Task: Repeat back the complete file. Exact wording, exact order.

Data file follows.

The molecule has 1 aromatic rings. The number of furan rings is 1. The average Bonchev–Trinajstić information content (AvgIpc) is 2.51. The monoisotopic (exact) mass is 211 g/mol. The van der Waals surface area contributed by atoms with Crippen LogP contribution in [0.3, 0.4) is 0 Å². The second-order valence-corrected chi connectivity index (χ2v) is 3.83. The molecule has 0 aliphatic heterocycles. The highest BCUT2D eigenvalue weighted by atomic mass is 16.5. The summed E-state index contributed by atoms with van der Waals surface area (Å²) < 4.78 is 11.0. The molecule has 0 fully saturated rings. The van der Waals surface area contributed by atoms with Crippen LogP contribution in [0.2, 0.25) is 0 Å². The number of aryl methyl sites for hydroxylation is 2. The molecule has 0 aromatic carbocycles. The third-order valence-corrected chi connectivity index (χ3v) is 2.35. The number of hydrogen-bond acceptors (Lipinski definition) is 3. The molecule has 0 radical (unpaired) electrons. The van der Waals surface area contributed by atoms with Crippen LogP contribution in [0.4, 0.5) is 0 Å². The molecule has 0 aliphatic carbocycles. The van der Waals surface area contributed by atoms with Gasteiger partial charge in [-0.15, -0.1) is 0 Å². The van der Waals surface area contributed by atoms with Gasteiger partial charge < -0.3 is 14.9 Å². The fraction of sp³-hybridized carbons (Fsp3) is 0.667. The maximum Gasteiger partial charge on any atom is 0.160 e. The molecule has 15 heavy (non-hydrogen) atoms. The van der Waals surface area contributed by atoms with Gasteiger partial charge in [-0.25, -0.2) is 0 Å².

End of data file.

The molecule has 1 aromatic rings. The number of furan rings is 1. The average Bonchev–Trinajstić information content (AvgIpc) is 2.51. The monoisotopic (exact) mass is 211 g/mol. The van der Waals surface area contributed by atoms with Crippen LogP contribution in [0.3, 0.4) is 0 Å². The second-order valence-corrected chi connectivity index (χ2v) is 3.83. The molecule has 0 aliphatic heterocycles. The highest BCUT2D eigenvalue weighted by atomic mass is 16.5. The summed E-state index contributed by atoms with van der Waals surface area (Å²) < 4.78 is 11.0. The molecule has 0 fully saturated rings. The van der Waals surface area contributed by atoms with Crippen LogP contribution in [0.2, 0.25) is 0 Å². The number of aryl methyl sites for hydroxylation is 2. The molecule has 0 aromatic carbocycles. The third-order valence-corrected chi connectivity index (χ3v) is 2.35. The number of hydrogen-bond acceptors (Lipinski definition) is 3. The molecule has 0 radical (unpaired) electrons. The van der Waals surface area contributed by atoms with Crippen LogP contribution in [0.4, 0.5) is 0 Å². The molecule has 0 aliphatic carbocycles. The van der Waals surface area contributed by atoms with Gasteiger partial charge in [-0.15, -0.1) is 0 Å². The van der Waals surface area contributed by atoms with Gasteiger partial charge < -0.3 is 14.9 Å². The fraction of sp³-hybridized carbons (Fsp3) is 0.667. The maximum Gasteiger partial charge on any atom is 0.160 e. The molecule has 15 heavy (non-hydrogen) atoms. The van der Waals surface area contributed by atoms with Gasteiger partial charge in [-0.25, -0.2) is 0 Å².